Recently exosomes, which are small membrane bound vesicles, have been suggested to be one of the key communication processes used by cancer cells to; 1. deliver molecules to other cancer cells to enable them to become metastatic; 2. deliver molecules to the cells supporting the tumour mass to prime them for the cancer cells to leave the tumour mass and 3. deliver molecules to distant organs to prime them to receive the invading cancer cells and allow the formation of a metastasis. However, it remains unknown how exosomes perform these functions and what makes cancer cell exosomes different from the exosomes involved in normal cell cell communications.
The CD9 protein is one of the most ubiquitously expressed proteins on the surface of exosomes and therefore considered an exosome marker. Importantly, CD9 is also known to assist with the suppression of solid tumour metastasis. Despite this, to date there has been no investigation of the specific function of CD9 in exosomes and indeed how exosomes behave if they lose CD9, which is likely to occur as cancers decrease their CD9 production during tumour progression. This study will address these important questions using breast and prostate normal and cancerous cell lines that have specifically had their CD9 expression modified.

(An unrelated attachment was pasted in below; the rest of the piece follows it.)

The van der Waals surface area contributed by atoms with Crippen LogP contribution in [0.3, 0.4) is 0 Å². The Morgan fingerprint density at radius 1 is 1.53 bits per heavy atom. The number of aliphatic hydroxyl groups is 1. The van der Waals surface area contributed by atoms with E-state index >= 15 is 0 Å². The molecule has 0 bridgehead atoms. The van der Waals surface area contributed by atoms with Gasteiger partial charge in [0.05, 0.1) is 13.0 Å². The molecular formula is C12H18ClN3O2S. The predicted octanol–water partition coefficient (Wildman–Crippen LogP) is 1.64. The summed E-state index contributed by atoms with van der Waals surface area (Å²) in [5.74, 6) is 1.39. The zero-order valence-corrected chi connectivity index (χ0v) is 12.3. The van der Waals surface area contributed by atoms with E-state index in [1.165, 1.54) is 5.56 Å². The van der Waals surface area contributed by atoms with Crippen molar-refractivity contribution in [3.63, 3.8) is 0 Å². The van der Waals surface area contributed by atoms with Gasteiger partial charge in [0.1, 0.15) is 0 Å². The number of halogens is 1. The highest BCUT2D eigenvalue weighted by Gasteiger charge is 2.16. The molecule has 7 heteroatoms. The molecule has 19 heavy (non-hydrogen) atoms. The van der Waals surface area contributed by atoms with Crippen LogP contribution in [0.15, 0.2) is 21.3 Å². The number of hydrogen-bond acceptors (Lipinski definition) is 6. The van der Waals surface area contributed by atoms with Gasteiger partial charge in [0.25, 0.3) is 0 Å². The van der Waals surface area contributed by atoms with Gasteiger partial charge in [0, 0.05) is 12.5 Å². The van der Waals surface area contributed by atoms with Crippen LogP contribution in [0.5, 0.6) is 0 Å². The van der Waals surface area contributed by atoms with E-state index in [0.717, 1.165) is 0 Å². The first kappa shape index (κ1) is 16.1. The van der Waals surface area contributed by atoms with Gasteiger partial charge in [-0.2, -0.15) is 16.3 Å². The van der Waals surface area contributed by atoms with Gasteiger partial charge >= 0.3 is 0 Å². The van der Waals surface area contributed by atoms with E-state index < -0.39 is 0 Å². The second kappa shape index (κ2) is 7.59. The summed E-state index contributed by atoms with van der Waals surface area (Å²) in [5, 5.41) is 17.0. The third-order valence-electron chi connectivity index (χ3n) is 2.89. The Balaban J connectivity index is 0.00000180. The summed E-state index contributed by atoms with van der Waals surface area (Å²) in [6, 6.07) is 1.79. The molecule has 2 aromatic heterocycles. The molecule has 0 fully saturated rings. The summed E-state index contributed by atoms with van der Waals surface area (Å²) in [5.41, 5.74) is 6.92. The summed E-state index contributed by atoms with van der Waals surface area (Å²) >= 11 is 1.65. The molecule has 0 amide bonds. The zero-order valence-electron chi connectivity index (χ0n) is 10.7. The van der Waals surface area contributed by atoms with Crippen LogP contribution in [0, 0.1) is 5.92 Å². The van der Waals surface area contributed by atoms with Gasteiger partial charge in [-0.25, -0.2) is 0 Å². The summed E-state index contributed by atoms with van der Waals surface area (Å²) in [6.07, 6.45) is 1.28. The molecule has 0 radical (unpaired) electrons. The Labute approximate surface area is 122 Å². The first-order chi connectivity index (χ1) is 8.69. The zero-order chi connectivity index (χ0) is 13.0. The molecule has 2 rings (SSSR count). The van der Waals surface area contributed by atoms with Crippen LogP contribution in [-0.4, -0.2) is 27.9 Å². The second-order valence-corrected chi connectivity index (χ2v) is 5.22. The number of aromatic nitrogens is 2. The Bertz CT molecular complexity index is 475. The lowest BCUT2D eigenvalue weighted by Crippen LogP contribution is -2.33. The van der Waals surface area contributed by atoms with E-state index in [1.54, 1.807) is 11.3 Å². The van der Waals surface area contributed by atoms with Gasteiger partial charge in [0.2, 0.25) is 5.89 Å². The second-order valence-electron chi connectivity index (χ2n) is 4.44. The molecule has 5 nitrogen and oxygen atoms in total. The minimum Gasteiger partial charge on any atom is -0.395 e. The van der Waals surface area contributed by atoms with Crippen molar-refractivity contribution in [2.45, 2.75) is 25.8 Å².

Properties of the modified exosomes in regards metastasis will be investigated including their ability to alter the adhesive, invasive and migratory properties of cancer cells to different substrates and other cell types. Changes to exosome content will be assessed to determine what is driving the altered functions observed. This study will significantly advance our understanding of tumour exosomes enabling the development of novel therapeutics to target tumour exosomes for the treatment of metastatic cancer and potentially identify ways to better use tumour exosomes as prognostic biomarkers.
Dr Judith Weidenhofer, Dr Kathryn Skelding, Dr Matt Dun, Ms Belinda Goldie, Ms Danielle Bond